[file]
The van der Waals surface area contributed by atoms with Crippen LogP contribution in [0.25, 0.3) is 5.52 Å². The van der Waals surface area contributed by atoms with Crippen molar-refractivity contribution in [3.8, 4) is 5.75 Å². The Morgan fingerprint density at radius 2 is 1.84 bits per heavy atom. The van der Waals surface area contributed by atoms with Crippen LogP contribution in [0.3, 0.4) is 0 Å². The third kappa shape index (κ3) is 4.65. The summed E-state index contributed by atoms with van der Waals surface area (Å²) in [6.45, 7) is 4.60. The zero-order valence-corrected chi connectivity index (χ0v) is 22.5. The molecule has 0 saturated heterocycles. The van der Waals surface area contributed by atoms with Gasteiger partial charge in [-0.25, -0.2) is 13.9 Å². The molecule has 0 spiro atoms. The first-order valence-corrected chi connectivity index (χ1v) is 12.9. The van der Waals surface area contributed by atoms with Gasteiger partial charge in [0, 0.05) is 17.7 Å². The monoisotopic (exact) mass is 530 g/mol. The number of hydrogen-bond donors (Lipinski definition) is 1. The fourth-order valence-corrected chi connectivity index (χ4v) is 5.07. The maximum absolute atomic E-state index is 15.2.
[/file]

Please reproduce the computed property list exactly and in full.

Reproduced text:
The van der Waals surface area contributed by atoms with Crippen LogP contribution in [0.25, 0.3) is 5.52 Å². The van der Waals surface area contributed by atoms with Crippen molar-refractivity contribution in [3.8, 4) is 5.75 Å². The Morgan fingerprint density at radius 2 is 1.84 bits per heavy atom. The van der Waals surface area contributed by atoms with Crippen LogP contribution in [0.3, 0.4) is 0 Å². The third kappa shape index (κ3) is 4.65. The summed E-state index contributed by atoms with van der Waals surface area (Å²) in [6.45, 7) is 4.60. The zero-order valence-corrected chi connectivity index (χ0v) is 22.5. The molecule has 0 saturated heterocycles. The van der Waals surface area contributed by atoms with Gasteiger partial charge in [-0.25, -0.2) is 13.9 Å². The molecule has 0 spiro atoms. The first-order valence-corrected chi connectivity index (χ1v) is 12.9. The van der Waals surface area contributed by atoms with Gasteiger partial charge in [0, 0.05) is 17.7 Å². The monoisotopic (exact) mass is 530 g/mol. The number of hydrogen-bond donors (Lipinski definition) is 1. The fourth-order valence-corrected chi connectivity index (χ4v) is 5.07. The maximum absolute atomic E-state index is 15.2.